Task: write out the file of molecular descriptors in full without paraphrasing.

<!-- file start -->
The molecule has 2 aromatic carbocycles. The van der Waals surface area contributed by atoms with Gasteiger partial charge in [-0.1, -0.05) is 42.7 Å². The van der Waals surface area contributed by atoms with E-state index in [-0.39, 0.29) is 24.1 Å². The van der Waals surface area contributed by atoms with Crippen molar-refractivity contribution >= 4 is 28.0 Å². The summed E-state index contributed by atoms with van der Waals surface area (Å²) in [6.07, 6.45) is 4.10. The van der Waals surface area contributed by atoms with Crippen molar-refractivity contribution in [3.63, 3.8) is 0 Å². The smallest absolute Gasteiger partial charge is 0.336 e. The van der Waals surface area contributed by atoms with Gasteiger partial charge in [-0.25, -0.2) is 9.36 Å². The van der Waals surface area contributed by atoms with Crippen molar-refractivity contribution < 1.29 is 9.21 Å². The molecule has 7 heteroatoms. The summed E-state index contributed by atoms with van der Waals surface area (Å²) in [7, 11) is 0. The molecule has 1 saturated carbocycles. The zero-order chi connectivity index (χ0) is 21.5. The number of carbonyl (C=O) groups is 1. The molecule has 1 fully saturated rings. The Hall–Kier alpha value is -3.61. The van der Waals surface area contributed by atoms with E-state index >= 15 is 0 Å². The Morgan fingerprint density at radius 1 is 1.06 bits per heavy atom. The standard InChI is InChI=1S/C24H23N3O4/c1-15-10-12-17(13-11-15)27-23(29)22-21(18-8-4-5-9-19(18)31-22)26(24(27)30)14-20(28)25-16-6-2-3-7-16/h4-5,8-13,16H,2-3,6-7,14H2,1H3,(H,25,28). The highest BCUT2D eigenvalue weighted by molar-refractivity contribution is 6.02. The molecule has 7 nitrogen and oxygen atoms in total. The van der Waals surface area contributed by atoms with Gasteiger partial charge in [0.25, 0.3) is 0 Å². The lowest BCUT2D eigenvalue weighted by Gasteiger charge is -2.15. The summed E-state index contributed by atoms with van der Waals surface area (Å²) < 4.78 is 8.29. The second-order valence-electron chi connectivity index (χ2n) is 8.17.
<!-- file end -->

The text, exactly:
The molecule has 2 aromatic carbocycles. The van der Waals surface area contributed by atoms with Gasteiger partial charge in [-0.1, -0.05) is 42.7 Å². The van der Waals surface area contributed by atoms with E-state index in [-0.39, 0.29) is 24.1 Å². The van der Waals surface area contributed by atoms with Crippen molar-refractivity contribution >= 4 is 28.0 Å². The summed E-state index contributed by atoms with van der Waals surface area (Å²) in [6.07, 6.45) is 4.10. The van der Waals surface area contributed by atoms with Crippen molar-refractivity contribution in [3.63, 3.8) is 0 Å². The smallest absolute Gasteiger partial charge is 0.336 e. The van der Waals surface area contributed by atoms with Gasteiger partial charge in [-0.25, -0.2) is 9.36 Å². The van der Waals surface area contributed by atoms with Crippen molar-refractivity contribution < 1.29 is 9.21 Å². The molecule has 7 heteroatoms. The summed E-state index contributed by atoms with van der Waals surface area (Å²) in [7, 11) is 0. The molecule has 1 saturated carbocycles. The zero-order chi connectivity index (χ0) is 21.5. The number of carbonyl (C=O) groups is 1. The molecule has 1 fully saturated rings. The Hall–Kier alpha value is -3.61. The van der Waals surface area contributed by atoms with E-state index >= 15 is 0 Å². The Morgan fingerprint density at radius 1 is 1.06 bits per heavy atom. The standard InChI is InChI=1S/C24H23N3O4/c1-15-10-12-17(13-11-15)27-23(29)22-21(18-8-4-5-9-19(18)31-22)26(24(27)30)14-20(28)25-16-6-2-3-7-16/h4-5,8-13,16H,2-3,6-7,14H2,1H3,(H,25,28). The highest BCUT2D eigenvalue weighted by molar-refractivity contribution is 6.02. The molecule has 7 nitrogen and oxygen atoms in total. The van der Waals surface area contributed by atoms with Gasteiger partial charge in [0.25, 0.3) is 0 Å². The lowest BCUT2D eigenvalue weighted by Gasteiger charge is -2.15. The summed E-state index contributed by atoms with van der Waals surface area (Å²) < 4.78 is 8.29. The second-order valence-electron chi connectivity index (χ2n) is 8.17.